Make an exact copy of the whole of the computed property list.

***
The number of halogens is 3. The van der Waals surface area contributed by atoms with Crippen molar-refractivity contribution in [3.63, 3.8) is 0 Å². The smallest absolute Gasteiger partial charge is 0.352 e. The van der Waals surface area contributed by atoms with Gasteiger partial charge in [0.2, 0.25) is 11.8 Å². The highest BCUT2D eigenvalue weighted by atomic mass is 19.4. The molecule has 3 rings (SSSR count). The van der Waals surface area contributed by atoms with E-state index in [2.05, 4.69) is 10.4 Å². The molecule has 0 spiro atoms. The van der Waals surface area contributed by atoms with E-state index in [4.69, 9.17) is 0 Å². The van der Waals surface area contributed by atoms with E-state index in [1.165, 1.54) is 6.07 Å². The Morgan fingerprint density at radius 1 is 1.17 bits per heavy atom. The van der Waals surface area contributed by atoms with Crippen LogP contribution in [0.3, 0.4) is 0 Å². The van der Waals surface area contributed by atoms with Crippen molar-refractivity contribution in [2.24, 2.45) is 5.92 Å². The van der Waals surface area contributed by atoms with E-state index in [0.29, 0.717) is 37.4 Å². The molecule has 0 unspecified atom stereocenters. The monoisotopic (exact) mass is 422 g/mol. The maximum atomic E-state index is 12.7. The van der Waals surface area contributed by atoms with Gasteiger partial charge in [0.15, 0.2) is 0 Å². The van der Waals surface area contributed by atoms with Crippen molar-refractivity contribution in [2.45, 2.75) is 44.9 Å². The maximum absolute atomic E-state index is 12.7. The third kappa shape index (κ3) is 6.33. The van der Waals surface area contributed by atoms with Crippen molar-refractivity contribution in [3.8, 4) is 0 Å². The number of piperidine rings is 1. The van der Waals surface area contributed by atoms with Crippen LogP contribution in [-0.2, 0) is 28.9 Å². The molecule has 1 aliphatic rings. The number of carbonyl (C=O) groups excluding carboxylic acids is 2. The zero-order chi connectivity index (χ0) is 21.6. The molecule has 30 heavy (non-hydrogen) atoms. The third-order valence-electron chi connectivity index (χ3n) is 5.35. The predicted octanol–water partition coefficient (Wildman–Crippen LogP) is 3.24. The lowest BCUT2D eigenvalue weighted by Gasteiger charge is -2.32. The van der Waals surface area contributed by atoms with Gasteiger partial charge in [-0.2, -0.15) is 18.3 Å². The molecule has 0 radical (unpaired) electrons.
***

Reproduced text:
The number of halogens is 3. The van der Waals surface area contributed by atoms with Crippen molar-refractivity contribution in [3.63, 3.8) is 0 Å². The smallest absolute Gasteiger partial charge is 0.352 e. The van der Waals surface area contributed by atoms with Gasteiger partial charge in [0.2, 0.25) is 11.8 Å². The highest BCUT2D eigenvalue weighted by atomic mass is 19.4. The molecule has 3 rings (SSSR count). The van der Waals surface area contributed by atoms with E-state index in [2.05, 4.69) is 10.4 Å². The molecule has 0 spiro atoms. The van der Waals surface area contributed by atoms with E-state index in [4.69, 9.17) is 0 Å². The van der Waals surface area contributed by atoms with E-state index in [1.165, 1.54) is 6.07 Å². The Morgan fingerprint density at radius 1 is 1.17 bits per heavy atom. The van der Waals surface area contributed by atoms with Crippen LogP contribution in [0.3, 0.4) is 0 Å². The van der Waals surface area contributed by atoms with Crippen molar-refractivity contribution in [2.24, 2.45) is 5.92 Å². The van der Waals surface area contributed by atoms with E-state index in [0.29, 0.717) is 37.4 Å². The molecule has 0 unspecified atom stereocenters. The monoisotopic (exact) mass is 422 g/mol. The maximum atomic E-state index is 12.7. The van der Waals surface area contributed by atoms with Gasteiger partial charge in [0.15, 0.2) is 0 Å². The van der Waals surface area contributed by atoms with Crippen molar-refractivity contribution in [2.45, 2.75) is 44.9 Å². The maximum absolute atomic E-state index is 12.7. The third kappa shape index (κ3) is 6.33. The van der Waals surface area contributed by atoms with Crippen molar-refractivity contribution in [3.8, 4) is 0 Å². The number of piperidine rings is 1. The van der Waals surface area contributed by atoms with Crippen LogP contribution in [-0.2, 0) is 28.9 Å². The molecule has 1 aliphatic rings. The number of carbonyl (C=O) groups excluding carboxylic acids is 2. The zero-order chi connectivity index (χ0) is 21.6. The molecule has 30 heavy (non-hydrogen) atoms. The third-order valence-electron chi connectivity index (χ3n) is 5.35. The predicted octanol–water partition coefficient (Wildman–Crippen LogP) is 3.24. The lowest BCUT2D eigenvalue weighted by Gasteiger charge is -2.32. The van der Waals surface area contributed by atoms with Gasteiger partial charge in [-0.2, -0.15) is 18.3 Å². The molecule has 0 radical (unpaired) electrons.